Clearly, as everyone I mentioned before pointed out, decisions around these interventions MUST be rooted in a process of gaining a solid understanding of patient goals and a thorough assessment of risks and benefits of the procedures and that remains the key imperative highlighted in this article and on this blog this week.

But, all that said, I am still at a bit of a loss: Why do we feel the imperative to discuss and/or disclose this procedure with those who will not benefit from it (barring “unique factors”)?

Or maybe the question could be turned around: Why don’t we always discuss and/or disclose decisions about other non-beneficial procedures, such as not offering dialysis to patients?

What is it that makes CPR different?

NOTE: This is one in a series of posts for “Code Discussion Week.”   Here is a list of the rest:

This Post Has 5 Comments

  1. Josh: Excellent post. I also have been enjoying the flood of articles on how to approach the issue of CPR. And I have also wondered at times why it is that we feel the need to make a potentially worthless or harmful intervention something that must be offered, much less a default. We do not feel obligated to offer a 98 year old patient dying of advanced CHF a heart transplant, or guilty about witholding one…

  2. This is a great question. As an experienced geriatrician the answer is because we have extrapolated "code status" so far from its simplistic intent (do or do not perform CPR). We use "code status" especially in long-term care as a proxy measure for how aggressively the patient "really" wants to be treated without acknowledging to ourselves as providers or our patients that we are doing this. Thus it gets to be uncomfortable to implicitly take "aggressive" treatment options off the table by labeling a patient DNR without their input.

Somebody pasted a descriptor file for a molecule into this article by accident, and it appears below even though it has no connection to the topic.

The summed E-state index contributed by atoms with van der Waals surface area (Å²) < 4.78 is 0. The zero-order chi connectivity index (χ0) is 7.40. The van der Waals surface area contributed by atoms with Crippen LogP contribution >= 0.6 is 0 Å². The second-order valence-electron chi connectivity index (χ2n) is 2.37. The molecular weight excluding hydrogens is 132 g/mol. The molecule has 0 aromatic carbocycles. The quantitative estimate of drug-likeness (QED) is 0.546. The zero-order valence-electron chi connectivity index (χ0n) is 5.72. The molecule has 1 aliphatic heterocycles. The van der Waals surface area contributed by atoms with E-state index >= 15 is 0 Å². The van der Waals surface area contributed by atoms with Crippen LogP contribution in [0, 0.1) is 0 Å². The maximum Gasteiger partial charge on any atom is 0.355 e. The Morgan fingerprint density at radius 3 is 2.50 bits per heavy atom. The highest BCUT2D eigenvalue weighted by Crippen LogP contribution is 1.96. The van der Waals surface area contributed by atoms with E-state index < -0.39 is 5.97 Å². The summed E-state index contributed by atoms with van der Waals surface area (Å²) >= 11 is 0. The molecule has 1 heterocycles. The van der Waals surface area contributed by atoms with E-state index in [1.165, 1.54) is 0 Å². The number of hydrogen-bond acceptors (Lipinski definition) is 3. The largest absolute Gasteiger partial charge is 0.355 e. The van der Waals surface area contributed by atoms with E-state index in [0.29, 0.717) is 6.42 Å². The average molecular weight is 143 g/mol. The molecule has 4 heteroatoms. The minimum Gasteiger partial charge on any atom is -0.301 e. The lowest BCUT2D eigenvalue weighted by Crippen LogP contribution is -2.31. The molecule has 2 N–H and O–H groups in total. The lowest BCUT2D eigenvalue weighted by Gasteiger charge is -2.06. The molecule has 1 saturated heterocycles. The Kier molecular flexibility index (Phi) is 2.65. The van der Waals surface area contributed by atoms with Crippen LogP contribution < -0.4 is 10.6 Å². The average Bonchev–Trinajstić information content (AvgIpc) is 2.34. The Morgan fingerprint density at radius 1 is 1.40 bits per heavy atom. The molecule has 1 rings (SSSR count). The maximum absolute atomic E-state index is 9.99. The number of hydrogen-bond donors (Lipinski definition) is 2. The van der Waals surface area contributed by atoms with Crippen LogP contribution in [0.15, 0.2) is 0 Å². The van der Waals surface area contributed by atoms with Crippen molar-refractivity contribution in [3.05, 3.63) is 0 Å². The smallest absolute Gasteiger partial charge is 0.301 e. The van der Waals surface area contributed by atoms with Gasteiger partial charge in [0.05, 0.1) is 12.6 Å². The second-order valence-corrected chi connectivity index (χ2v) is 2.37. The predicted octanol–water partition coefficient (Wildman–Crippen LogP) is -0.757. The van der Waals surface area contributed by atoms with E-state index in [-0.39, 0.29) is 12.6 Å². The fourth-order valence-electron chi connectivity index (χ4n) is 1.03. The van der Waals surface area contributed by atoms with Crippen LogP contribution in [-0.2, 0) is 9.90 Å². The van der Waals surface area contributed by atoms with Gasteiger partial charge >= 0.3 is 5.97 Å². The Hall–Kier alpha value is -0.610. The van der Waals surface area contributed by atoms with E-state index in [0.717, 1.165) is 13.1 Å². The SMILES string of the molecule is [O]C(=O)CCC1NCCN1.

3. I agree this is a good question. Surgeons are the only providers I know who say no when someone isn't an appropriate candidate for surgery. And, although families sometimes struggle with that, it's usually final. Regarding CPR, I don't know if we are obliged to tell patients/families we're not offering but, if we are, I describe it as a potential harmful and ineffective treatment that the patient/loved one is not a candidate for. Some wise attendings and palliative care nurses taught me that!

  4. great post. in reality many consults are "getting the DNR" ie the primary team feels CPR would be a harmful, futile exercise for a frail individual approaching the end of life and have had unsuccessful discussion (or no discussion) with the person and/or family to this end.
    therefore we have an imperative to disseminate excellent primary palliative care early and longitudinally for care providers of individuals with serious illness. ideally this should have a solid foundation in the medical and nursing school curricula.

  5. Great post that is the Tip of the Iceberg of the crazy culture that we call "Medical Practice." I am dumbfounded that we do to patients what we would not want for our own bodies. If a patient is actively dying this discussion just puts undue burden on the next of kin or the patient himself. It is often interpreted as "Do you want to die?" If death appears eminent I often acknowledge the issue but do not phrase it in a question form. To answer your question, I believe it is the ethics classes in medical school taught by non-clincal doctors (Ph.Ds) who never stepped into a hospital who have contributed to this craziness. Perhaps we can blame the TV programs where a person who undergoes a code-blue is back at home the next day, the legislators, lawayers, etc. There is a video available offered by a physician at Harvard Medical School which "Shows" patients what it is really like to be on "the vent" and most choose not to undergo such after they watch it….surprise.